Valerie Gillies: To My Surgeon

While my love for a particular Scottish poet is (or should be) well known, Edwin Morgan is one of many amazing poets from Caledonia.

Valerie Gillies, Edinburgh’s second Makar (or poet laureate) certainly deserves mention. With a disarming simplicty, Gillies manages to hit on some amazingly deep topics. Some context for “To My Surgeon” (from The Scottish Poetry Library):

To celebrate the Quincentenary of the Royal College of Surgeons of Edinburgh, twenty-one Scottish poets were commissioned by the Scottish Poetry Library to write poems inspired by the College’s collections and work. Like surgeons they have used ‘the hand that sees’, but in this case the writing hand that acts at the prompting of insight and imagination. The poems and their comments, alongside photographs of items that inspired them, were published in The Hand that Sees: Poems for the quincentenary of the Royal College of Surgeons of Edinburgh, edited by Stewart Conn, and published by the Royal College of Surgeons of Edinburgh in association with the Scottish Poetry Library in 2005.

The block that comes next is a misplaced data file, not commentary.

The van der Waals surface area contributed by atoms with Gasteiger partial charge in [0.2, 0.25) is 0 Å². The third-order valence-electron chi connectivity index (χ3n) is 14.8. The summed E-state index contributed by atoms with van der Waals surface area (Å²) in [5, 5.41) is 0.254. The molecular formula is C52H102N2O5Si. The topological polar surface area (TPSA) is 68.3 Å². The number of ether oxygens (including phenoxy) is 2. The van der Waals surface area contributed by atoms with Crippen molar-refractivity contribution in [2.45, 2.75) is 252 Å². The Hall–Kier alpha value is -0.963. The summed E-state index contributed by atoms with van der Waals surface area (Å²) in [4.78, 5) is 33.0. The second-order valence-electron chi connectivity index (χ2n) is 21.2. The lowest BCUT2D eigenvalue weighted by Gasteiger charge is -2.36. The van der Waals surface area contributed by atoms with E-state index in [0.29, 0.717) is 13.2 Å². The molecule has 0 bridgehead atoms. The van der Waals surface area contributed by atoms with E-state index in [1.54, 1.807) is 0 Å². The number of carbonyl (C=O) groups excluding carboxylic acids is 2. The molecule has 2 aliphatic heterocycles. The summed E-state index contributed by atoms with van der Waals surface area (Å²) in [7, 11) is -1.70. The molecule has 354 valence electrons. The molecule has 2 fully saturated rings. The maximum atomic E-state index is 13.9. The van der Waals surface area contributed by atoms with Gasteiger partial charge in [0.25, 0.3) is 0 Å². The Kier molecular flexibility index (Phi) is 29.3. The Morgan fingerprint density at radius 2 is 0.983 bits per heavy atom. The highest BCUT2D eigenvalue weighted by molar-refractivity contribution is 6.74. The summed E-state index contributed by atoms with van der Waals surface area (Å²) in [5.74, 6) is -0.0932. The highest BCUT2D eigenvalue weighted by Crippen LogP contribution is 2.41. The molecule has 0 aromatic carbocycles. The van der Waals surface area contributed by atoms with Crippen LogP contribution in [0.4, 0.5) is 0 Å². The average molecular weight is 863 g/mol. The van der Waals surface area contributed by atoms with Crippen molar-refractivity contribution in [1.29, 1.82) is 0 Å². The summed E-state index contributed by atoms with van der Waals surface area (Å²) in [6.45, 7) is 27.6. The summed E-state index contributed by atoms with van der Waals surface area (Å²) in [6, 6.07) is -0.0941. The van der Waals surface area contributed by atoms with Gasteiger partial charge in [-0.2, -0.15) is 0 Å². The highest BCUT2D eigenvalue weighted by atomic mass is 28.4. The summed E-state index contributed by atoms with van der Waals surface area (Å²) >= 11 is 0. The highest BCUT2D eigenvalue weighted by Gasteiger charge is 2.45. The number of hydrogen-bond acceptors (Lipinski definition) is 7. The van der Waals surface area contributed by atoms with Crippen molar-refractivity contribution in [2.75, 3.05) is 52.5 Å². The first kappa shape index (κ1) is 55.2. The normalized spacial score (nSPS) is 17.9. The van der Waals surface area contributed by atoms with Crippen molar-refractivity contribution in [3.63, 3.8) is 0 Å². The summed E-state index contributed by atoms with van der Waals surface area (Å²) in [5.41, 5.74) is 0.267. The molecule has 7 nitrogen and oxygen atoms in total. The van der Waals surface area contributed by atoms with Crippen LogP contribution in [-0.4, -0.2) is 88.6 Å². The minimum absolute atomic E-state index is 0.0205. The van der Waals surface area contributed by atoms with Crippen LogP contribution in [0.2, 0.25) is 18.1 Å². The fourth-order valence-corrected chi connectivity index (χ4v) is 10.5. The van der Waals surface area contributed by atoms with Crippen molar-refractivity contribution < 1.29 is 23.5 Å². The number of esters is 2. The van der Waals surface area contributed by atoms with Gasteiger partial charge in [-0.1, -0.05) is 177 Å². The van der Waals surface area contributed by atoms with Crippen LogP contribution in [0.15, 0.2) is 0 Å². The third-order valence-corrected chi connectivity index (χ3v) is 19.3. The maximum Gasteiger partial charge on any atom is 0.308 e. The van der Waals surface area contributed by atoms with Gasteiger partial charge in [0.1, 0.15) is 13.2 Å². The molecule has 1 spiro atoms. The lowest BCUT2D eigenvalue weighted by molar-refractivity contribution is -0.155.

Author’s note:

This poem was sparked by one exhibit: the jar containing a mounted specimen of invasive lobular carcinoma. I was reluctant to look at it, but curious at the same time. The poem says what it feels like to be the patient who realises that mammogram and biopsy have missed the cancer and that it has gone undetected for a long time. I owe my life to a surgeon who was sharp-eyed and persistent enough to diagnose this particular cancer.

To My Surgeon

No-one else sees me
drowning in the white wave
sprinkled with a terrible salt

invasive lobular carcinoma
is difficult to identify

but you take one look
and I am 

held 
by your hand
saving my life

Curious about April’s other poems? Check out the first National Poetry Month post for a full list.

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